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Scientific American on Widlife Crossings

Posted by on Jun 4, 2013 in Uncategorized | 0 comments

Scientific American on Widlife Crossings

Excellent piece on wildlife crossings in the May online issue of Scientific American, focusing on the impacts of animal-vehicle collisions on small fauna in Florida and elsewhere. TweetShare

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Do Wildlife Crossing Work?

Posted by on Apr 26, 2013 in Connectivity | 0 comments

Do Wildlife Crossing Work?

Seeing is believing, and these pronghorn are clearly telling us that the answer is yes. They are crossing over one of two new (since 2012) wildlife overpasses constructed over Highway 191, west of Pinedale, Wyoming. These overpasses, along with 6 underpasses and 12 miles of 8-foot high wildlife fencing, are part of an impressive mitigation project led by the Wyoming Game and Fish Department and the Wyoming Department of Transportation, in partnership with a number of other agency, corporate and non-profit organizations. These mitigation efforts help to restore a connection at Trapper’s...

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Lynx on the Move

Posted by on Aug 22, 2012 in Connectivity | 0 comments

Lynx on the Move

A synthesis of ten years worth of telemetry, GPS and tracking data from Colorado Parks and Wildlife is giving us a better picture of how lynx are dispersing through the Southern Rockies. Since the start of the reintroduction effort in southwest Colorado, lynx have expanded their range even across the formidable barrier of I-70. Fortunately, most of these animals have made it safely, however, with the imminent expansion of the interstate and escalating traffic volumes, safe crossings will become increasingly challenging for lynx and other species. Wildlife crossings are the most viable and...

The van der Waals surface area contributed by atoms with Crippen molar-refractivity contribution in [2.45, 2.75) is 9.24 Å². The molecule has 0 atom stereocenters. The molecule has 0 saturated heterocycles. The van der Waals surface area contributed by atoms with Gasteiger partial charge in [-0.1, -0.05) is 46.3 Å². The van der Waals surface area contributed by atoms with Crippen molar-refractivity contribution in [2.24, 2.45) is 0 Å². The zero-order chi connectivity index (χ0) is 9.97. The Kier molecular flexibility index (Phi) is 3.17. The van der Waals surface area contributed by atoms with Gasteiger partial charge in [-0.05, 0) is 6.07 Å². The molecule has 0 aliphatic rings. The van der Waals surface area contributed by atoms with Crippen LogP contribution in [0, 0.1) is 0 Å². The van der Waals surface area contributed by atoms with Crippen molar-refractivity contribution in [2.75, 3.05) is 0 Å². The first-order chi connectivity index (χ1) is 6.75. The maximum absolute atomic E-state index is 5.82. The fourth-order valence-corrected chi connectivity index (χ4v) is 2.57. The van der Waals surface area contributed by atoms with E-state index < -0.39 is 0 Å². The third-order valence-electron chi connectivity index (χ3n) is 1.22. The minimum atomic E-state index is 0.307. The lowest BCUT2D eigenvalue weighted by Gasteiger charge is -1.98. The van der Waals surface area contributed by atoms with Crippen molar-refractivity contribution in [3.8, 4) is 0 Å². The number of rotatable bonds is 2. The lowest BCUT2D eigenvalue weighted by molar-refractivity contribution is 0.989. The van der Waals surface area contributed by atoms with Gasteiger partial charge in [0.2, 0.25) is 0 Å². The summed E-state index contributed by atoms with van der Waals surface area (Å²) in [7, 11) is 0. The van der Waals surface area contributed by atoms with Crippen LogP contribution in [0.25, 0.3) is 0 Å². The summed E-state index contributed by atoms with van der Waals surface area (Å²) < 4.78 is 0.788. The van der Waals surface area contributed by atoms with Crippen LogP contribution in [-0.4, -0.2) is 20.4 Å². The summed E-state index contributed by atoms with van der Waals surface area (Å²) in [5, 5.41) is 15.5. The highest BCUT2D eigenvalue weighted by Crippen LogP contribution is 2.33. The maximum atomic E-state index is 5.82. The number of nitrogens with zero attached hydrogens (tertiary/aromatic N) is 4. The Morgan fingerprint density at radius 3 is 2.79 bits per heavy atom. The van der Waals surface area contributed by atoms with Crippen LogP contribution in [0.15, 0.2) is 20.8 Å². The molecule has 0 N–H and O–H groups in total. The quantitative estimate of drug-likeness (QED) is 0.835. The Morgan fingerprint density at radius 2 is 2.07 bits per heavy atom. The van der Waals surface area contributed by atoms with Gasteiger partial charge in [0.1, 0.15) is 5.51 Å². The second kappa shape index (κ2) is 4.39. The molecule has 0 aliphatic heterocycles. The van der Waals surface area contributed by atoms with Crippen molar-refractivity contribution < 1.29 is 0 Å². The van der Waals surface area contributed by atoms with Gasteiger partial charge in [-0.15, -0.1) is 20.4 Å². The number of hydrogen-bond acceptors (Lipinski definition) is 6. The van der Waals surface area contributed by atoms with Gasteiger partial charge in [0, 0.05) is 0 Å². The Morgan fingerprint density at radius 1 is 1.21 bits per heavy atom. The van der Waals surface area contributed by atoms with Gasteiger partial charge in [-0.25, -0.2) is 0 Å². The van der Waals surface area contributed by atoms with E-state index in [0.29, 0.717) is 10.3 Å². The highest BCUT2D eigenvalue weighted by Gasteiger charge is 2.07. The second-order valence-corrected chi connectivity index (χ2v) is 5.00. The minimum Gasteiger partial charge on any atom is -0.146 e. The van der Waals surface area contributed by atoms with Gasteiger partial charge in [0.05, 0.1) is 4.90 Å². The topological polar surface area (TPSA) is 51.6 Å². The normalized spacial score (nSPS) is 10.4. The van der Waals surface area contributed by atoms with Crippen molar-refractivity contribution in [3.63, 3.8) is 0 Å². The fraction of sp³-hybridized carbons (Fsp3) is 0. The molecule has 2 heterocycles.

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What Kind of Driver Are YOU?

Posted by on Aug 2, 2012 in Connectivity | Comments Off on What Kind of Driver Are YOU?

What Kind of Driver Are YOU?

More evidence that science is fun…. and revealing! NASA scientist Mark Rober demonstrates that 6% of drivers actually go out of their way to hit animals that present no threat to them. Don’t despair, though – Rober’s study also captured drivers who stopped to help animals get out of the road so that they won’t be run over… engaging whatever means necessary.       TweetShare

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The Origins of Collaboration

Posted by on Jun 29, 2012 in Collaboration | Comments Off on The Origins of Collaboration

The Origins of Collaboration

Collaboration, it turns out, has evolutionary advantages, and humans aren’t the only species that benefits from acting in cooperation with one another. According to the cover story in the latest issue of Scientific American, cooperation has driven evolution since the very beginnings of life on this planet. The classic example in nature is that of the beehive – worker bees all cooperating to support their queen and, thereby, perpetuate their hive. Elephants collaborate by gathering together to protect their young in the face of a predator. We humans have a long history of engaging...

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